A Carbon Challenge contest to design a low-budget low-carbon-footprint house was recently held in Providence, Rhode Island. The 144 entries were judged on four criteria, with the emphasis on a carbon footprint measure that looked at the entire life cycle: building materials and the energy to ship them, the energy to heat and operate the house, and the processing of materials when the house comes down some day.
This approach yielded a lot of interesting details. It did not produce stunning visual statements—no surprise there, given a construction budget of just $80,000 to $120,000. The houses are designed to be Habitat for Humanity infill within an older neighborhood of simple saltbox houses, and the winning designs would fit right in.
In a nod to the emphasis on embodied carbon (that’s the global warming potential of the building materials) several winning entries use innovative foundation systems to reduce the volume of concrete.
The grand prize design—the “Little Green Rhody” from ZeroEnergy Design in Boston—uses a 7.5-kW rooftop photovoltaic array to get to Net Zero energy. If I’m reading the statement correctly, the solar panels do not actually fit within the budget.
ZeroEnergy has experience with Passive Houses, and incorporated several typical PH features like European triple-glazed windows, taped ZipSystem wall sheathing, and an HRV with air-source heat pump for both heating and cooling. They aimed well short of PH in an area usually thought of as easier on the wallet: the thickness of walls and roof. These are just R-27 and R-52, respectively. Indeed, the wall studs are 2x4s on 16-inch centers—numbers from the old days!—with 3 inches of mineral wool batt insulation added on the outside.
If you’ve ever looked at a cross-section of those high-end German window frames, it’s downright Byzantine. They’re very complexly structured, in order to prevent solid frame material from conducting heat from the inside of the house to the outside. Some builders have turned to new Canadian windows that are slightly less efficient and considerably less expensive. In ZeroEnergy’s calculations, however, German windows came out within budget and on top, partly because of less energy going into shipping them. Both the building site and the manufacturer are close to Atlantic seaports; a long Transatlantic passage by ship plus two very short deliveries in trucks uses less energy than one medium-long trip in a truck.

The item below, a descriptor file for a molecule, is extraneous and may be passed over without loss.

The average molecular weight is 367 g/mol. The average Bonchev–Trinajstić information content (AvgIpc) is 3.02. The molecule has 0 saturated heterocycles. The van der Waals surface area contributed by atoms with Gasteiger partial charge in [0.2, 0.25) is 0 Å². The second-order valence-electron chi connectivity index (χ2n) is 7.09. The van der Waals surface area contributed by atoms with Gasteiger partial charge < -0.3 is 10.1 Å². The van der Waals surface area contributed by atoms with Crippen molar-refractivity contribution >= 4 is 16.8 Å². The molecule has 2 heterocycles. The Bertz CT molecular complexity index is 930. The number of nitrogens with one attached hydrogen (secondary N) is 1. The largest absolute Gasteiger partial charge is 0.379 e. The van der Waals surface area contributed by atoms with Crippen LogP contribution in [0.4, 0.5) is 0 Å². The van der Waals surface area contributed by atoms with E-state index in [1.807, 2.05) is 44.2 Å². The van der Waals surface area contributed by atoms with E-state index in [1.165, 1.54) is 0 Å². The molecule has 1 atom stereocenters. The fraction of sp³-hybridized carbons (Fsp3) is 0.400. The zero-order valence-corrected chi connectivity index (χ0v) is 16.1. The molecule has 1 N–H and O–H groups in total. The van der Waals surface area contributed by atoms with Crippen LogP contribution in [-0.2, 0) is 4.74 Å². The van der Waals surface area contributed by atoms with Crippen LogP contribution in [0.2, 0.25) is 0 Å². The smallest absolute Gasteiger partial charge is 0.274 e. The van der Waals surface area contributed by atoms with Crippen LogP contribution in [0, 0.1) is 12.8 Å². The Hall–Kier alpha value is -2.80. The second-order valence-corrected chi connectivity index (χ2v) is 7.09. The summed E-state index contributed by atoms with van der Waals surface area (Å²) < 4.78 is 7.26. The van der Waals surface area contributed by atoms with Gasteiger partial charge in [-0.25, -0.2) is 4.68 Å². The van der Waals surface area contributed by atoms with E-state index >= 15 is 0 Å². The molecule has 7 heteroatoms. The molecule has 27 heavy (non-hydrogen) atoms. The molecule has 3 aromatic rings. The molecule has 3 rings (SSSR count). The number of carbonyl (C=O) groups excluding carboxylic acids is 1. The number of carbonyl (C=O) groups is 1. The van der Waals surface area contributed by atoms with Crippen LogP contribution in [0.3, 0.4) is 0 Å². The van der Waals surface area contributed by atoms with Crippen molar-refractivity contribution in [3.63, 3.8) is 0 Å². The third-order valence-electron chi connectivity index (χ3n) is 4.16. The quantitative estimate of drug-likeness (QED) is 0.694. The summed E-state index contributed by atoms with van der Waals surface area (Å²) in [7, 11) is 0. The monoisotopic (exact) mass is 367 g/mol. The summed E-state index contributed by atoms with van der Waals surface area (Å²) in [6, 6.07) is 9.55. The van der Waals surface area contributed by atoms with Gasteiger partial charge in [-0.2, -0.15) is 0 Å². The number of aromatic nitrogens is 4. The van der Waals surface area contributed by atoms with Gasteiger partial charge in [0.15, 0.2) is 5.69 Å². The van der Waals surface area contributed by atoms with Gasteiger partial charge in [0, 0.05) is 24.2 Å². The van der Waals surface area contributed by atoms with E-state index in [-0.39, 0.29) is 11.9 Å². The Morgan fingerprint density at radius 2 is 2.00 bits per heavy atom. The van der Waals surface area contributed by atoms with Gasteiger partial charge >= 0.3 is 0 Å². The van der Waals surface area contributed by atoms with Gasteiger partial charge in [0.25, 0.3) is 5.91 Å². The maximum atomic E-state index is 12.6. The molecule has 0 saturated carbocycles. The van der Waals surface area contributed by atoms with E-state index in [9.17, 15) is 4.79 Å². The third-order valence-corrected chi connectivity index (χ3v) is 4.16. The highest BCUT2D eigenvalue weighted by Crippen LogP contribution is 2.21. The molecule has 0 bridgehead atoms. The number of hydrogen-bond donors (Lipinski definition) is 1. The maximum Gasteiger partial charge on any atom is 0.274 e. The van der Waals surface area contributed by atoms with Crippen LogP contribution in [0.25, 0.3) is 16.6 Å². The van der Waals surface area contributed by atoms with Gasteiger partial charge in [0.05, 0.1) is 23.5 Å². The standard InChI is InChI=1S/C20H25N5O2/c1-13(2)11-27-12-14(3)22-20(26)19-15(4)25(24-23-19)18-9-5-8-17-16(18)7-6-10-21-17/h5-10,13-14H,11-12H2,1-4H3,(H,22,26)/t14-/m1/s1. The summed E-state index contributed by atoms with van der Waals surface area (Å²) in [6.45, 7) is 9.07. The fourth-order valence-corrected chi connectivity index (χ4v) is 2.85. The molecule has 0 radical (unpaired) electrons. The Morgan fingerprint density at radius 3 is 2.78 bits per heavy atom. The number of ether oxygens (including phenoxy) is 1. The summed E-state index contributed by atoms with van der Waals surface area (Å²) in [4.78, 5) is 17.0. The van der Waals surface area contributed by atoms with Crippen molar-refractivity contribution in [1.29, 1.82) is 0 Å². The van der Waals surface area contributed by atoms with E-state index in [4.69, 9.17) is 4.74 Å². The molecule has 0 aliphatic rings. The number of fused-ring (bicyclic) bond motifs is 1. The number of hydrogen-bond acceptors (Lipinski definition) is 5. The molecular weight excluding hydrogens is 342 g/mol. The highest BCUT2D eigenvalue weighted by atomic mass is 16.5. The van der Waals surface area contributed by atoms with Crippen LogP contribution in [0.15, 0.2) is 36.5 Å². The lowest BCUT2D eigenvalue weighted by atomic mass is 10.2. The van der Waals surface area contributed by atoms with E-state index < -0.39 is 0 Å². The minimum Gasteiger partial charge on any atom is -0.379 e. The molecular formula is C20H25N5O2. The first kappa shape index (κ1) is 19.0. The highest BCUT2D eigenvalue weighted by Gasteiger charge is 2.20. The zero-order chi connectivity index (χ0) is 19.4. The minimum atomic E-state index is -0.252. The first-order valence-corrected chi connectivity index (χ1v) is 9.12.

A Habitat for Humanity Passive House went up in Vermont last year. It roused some controversy surrounding its cost, estimated at $50,000 above that of a similar house built to code. (“Habitat shouldn’t build ritzy houses! Harrumph! How many years does it take to pay back that premium?”) Little Green Rhody’s architects made sure they didn’t follow in those footsteps. They estimate an $8,000 cost premium compared to a similar design built to code, paying for itself in a little over five years thanks to $1,500 annual savings in heating costs.
Just to be clear, Little Green Rhody was not designed to meet Passive House standards. By utilizing some of the typical PH elements, it comes fairly close and it makes the point that really good insulation and airtightness can pay for themselves in just a few years. I’m still a bit puzzled by those thin walls, which may be in the design just because it was running up against rigid budget constraints. Wouldn’t a few more inches in the walls and roof pay for themselves soon enough, as well?
The US Forest Service and APA, The Engineered Wood trade association, sponsored this contest and a simultaneous one in Baltimore. All designs had to use wood, and were judged partly on their use of wood, but the winners don’t look unduly woody. Whereas the Providence designs were for families of five, Baltimore called for row houses for three adults living as roommates. The life cycle assessment of each design’s carbon footprint was calculated using software from the Athena Sustainable Materials Institute.